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Kepler is in an earth-trailing orbit with a period of 372.5 days, so it lags behind the Earth about a week each year. Doesn't that mean that, in about 52 years, we'll meet it from the other direction? What happens then?

Will the telescope have drifted out of Earth's path? Will it burn up in the atmosphere? Or are we hoping we'll have the means to deal with space debris as large as Kepler by then? I've been reading all the sources I can find for the past couple of days, but I can't find anything. Anyone know what NASA plans to do?

Thanks!

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  • $\begingroup$ We just recently passed by ISEE-3 (or ICE) last year, I think. It was sent after a comet back in the early-to-mid 80's, I believe, and then went around the sun for nearly 30 years before coming back by Earth. When it got close enough, a small group of scientists were able to find its beacon signal announcing the spacecraft still had power. However, because it is moving faster than Earth, its orbital radius is less than that of Earth (by several hundred Earth radii I think). So it won't hit us and I am guessing Kepler is orbiting at a larger radii than Earth... $\endgroup$ Commented Nov 26, 2015 at 15:11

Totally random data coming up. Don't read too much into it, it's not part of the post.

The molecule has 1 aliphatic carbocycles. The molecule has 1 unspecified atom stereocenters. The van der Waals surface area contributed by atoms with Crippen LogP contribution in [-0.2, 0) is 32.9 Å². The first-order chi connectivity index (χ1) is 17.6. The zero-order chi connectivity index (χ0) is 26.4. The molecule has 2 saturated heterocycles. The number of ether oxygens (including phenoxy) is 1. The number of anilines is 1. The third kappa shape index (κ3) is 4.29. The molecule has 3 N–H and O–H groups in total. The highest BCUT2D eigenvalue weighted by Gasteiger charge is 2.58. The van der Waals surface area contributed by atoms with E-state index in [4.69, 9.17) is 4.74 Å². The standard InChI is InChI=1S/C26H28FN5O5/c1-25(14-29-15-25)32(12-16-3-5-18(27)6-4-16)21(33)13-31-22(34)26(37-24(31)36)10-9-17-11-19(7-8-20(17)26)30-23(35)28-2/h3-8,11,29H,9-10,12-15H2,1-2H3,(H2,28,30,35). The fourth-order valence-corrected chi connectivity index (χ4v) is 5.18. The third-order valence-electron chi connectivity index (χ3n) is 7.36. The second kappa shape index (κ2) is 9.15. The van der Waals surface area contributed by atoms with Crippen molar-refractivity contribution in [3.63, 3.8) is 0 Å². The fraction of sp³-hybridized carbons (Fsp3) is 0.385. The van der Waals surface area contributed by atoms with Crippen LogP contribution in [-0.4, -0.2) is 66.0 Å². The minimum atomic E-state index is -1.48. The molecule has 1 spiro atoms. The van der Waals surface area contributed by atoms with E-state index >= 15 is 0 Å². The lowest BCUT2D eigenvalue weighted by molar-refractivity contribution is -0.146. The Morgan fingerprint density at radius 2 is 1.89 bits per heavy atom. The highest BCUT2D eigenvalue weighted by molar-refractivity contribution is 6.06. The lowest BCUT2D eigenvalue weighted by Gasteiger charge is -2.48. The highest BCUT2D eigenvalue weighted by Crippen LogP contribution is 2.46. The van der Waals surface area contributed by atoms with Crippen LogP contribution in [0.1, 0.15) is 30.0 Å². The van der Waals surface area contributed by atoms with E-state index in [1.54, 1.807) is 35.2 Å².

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Space is big. Most likely (with many nines), it will miss the earth since they are not on the same orbit.

It is possible that it could interact with the earth at some point in the future. However, the spacecraft is only a little more than 1000kg. As a single object in a heliocentric orbit, the risk from it is nearly zero. Tiny metal fragments in earth orbit have a greater probabilistic danger to other craft than kepler does.

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